Then everyone suddenly remembered that Berlin had no real industry anymore (east german industry had all closed by this point). The only ‘industry’ to speak of was government, and even then most cicil servants still secretly lived in Bonn and commuted. Berlin had spent lots of money on its new infrastructure but recouped not much at all through business tax, and is now very broke.
Some days, all the above seems to be true. The Berlin government certainly is broke, and it seems that a range of terrible, lacklustre designs are waved through by planners on the basis that ‘anything is better than nothing’. The ongoing development of the Media Spree has ground to a halt. But no-one seems to have told housebuilders, who are carrying on regardless. There still appears to be a steady stream of luxury apartments going up, at least at all points east. Recession-proof Berlin? Seems unlikely.
So I welcome comments from economists, investors, planners, architects or builders who can explain this. Are people moving from west to east because it’s cheaper? Are people moving back in from surrounding Brandenburg, where they spread out to over the last two decades? Or is it just my selective perception, where I spot all of the relatively small number of new buildings going up? Do get in touch if you know the answer.
Actually this is not even on Kochstrasse, but continuing east along the road which used to be Oranienstrasse but I think has changed its name, at least at the western end, for the usual historico-political reasons that allow the Berlin senate to believe that they respect Berlin’s recent difficult history while actually being hellbent on the complete erasure of anything that might hint of anything that doesn’t fit with a cosy rightwing conservative heritage-based tourist-driven view of the past, grrr…
[Later note: I was completely wrong about the above, ha, ha. Well, at least in this particular case. A couple of years ago, the section of Kochstrasse from Checkpoint Charlie to the point where it becomes Oranienstrasse was changed to Rudi Dutschke Strasse. Rudi Dutschke, as any fool knows (except me up until now) was the left-wing activist shot by a right-wing assassin in 1968 (he survived the attacke but died some years later from injuries sustained in the shooting). Ironically, the new Rudi-Dutschke-Straße connects with Axel-Springer-Straße, so called because the offices of the giant Axel Springer publishing group stand at this junction; the same group who were at the time of the shooting were running a Daily Mail-style hate campaign against him. The Springer group also campaigned against the street name change, unsuccesfully. So apologies for misinforming you.]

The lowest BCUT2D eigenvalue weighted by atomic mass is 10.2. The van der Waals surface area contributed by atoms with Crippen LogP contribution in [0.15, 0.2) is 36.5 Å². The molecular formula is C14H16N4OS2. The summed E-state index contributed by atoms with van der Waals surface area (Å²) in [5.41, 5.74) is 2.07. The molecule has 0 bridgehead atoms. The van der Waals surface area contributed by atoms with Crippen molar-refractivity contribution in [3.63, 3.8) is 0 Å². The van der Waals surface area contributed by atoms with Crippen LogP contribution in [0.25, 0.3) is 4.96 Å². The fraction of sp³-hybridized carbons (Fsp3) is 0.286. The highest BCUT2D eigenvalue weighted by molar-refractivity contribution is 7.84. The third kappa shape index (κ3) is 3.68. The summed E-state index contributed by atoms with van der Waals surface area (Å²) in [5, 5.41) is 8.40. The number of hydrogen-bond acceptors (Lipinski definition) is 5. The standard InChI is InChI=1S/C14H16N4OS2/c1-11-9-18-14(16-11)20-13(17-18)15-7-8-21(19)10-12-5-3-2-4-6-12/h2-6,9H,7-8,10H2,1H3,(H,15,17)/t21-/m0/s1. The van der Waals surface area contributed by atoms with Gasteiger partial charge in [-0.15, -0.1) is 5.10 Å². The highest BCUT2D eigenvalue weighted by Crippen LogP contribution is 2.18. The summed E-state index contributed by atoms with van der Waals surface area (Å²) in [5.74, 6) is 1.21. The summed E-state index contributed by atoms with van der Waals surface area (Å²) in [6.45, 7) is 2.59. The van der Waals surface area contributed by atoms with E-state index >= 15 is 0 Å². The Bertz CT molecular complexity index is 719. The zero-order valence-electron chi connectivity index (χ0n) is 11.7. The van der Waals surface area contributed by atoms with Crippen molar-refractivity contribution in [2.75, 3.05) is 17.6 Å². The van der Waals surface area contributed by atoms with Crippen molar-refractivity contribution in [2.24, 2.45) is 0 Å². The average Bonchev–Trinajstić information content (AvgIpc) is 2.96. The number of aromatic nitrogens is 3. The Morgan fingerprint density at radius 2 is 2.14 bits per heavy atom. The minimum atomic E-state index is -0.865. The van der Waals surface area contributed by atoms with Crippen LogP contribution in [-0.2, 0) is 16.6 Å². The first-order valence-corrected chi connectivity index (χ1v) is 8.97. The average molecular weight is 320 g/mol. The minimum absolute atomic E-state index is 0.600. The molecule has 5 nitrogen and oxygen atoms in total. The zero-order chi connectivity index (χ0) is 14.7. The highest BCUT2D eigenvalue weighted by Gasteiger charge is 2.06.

Where was I? Oh yes, another IBA building. It’s tucked into the corner of the block which is mainly the vast Bundesdruckerie (it’s just a license to print money, ha, ha).
This is part of IBA Block 24, and known as the “Alte Feuerwache” (”Old Firestation”) – a centre for young people. Seems to work, as there were lots of them about when I popped in, doing their young-people related activities. It’s a partial reconstruction and adaptation of existing buildings, with a sort of big bridge sort thing.